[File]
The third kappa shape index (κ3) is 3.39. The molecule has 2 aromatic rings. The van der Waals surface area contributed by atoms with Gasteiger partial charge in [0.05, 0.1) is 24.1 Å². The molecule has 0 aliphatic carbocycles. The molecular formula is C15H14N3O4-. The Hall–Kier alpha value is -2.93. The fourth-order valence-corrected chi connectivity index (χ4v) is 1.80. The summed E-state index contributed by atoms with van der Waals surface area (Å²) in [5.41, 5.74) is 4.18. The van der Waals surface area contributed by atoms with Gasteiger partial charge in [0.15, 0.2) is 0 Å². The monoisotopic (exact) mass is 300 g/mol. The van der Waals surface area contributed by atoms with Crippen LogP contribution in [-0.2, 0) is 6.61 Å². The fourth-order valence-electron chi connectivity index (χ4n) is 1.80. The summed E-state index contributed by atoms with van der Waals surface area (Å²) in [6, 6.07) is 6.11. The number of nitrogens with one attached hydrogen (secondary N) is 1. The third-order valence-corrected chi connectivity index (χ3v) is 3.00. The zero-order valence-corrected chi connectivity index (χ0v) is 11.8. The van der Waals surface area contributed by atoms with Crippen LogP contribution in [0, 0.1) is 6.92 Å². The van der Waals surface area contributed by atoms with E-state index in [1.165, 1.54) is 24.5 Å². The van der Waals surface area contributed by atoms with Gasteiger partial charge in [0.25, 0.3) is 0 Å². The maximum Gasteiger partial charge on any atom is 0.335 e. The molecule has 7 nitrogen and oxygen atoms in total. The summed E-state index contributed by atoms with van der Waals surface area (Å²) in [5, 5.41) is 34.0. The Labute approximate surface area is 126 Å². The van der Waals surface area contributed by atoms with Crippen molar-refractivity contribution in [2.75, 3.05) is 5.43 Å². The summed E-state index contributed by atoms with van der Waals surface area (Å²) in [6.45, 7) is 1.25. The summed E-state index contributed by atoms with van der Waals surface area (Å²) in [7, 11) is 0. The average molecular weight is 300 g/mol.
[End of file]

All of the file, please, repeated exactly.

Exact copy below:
The third kappa shape index (κ3) is 3.39. The molecule has 2 aromatic rings. The van der Waals surface area contributed by atoms with Gasteiger partial charge in [0.05, 0.1) is 24.1 Å². The molecule has 0 aliphatic carbocycles. The molecular formula is C15H14N3O4-. The Hall–Kier alpha value is -2.93. The fourth-order valence-corrected chi connectivity index (χ4v) is 1.80. The summed E-state index contributed by atoms with van der Waals surface area (Å²) in [5.41, 5.74) is 4.18. The van der Waals surface area contributed by atoms with Gasteiger partial charge in [0.15, 0.2) is 0 Å². The monoisotopic (exact) mass is 300 g/mol. The van der Waals surface area contributed by atoms with Crippen LogP contribution in [-0.2, 0) is 6.61 Å². The fourth-order valence-electron chi connectivity index (χ4n) is 1.80. The summed E-state index contributed by atoms with van der Waals surface area (Å²) in [6, 6.07) is 6.11. The number of nitrogens with one attached hydrogen (secondary N) is 1. The third-order valence-corrected chi connectivity index (χ3v) is 3.00. The zero-order valence-corrected chi connectivity index (χ0v) is 11.8. The van der Waals surface area contributed by atoms with Crippen LogP contribution in [0, 0.1) is 6.92 Å². The van der Waals surface area contributed by atoms with E-state index in [1.165, 1.54) is 24.5 Å². The van der Waals surface area contributed by atoms with Gasteiger partial charge in [0.25, 0.3) is 0 Å². The maximum Gasteiger partial charge on any atom is 0.335 e. The molecule has 7 nitrogen and oxygen atoms in total. The summed E-state index contributed by atoms with van der Waals surface area (Å²) in [5, 5.41) is 34.0. The Labute approximate surface area is 126 Å². The van der Waals surface area contributed by atoms with Crippen molar-refractivity contribution in [2.75, 3.05) is 5.43 Å². The summed E-state index contributed by atoms with van der Waals surface area (Å²) in [6.45, 7) is 1.25. The summed E-state index contributed by atoms with van der Waals surface area (Å²) in [7, 11) is 0. The average molecular weight is 300 g/mol.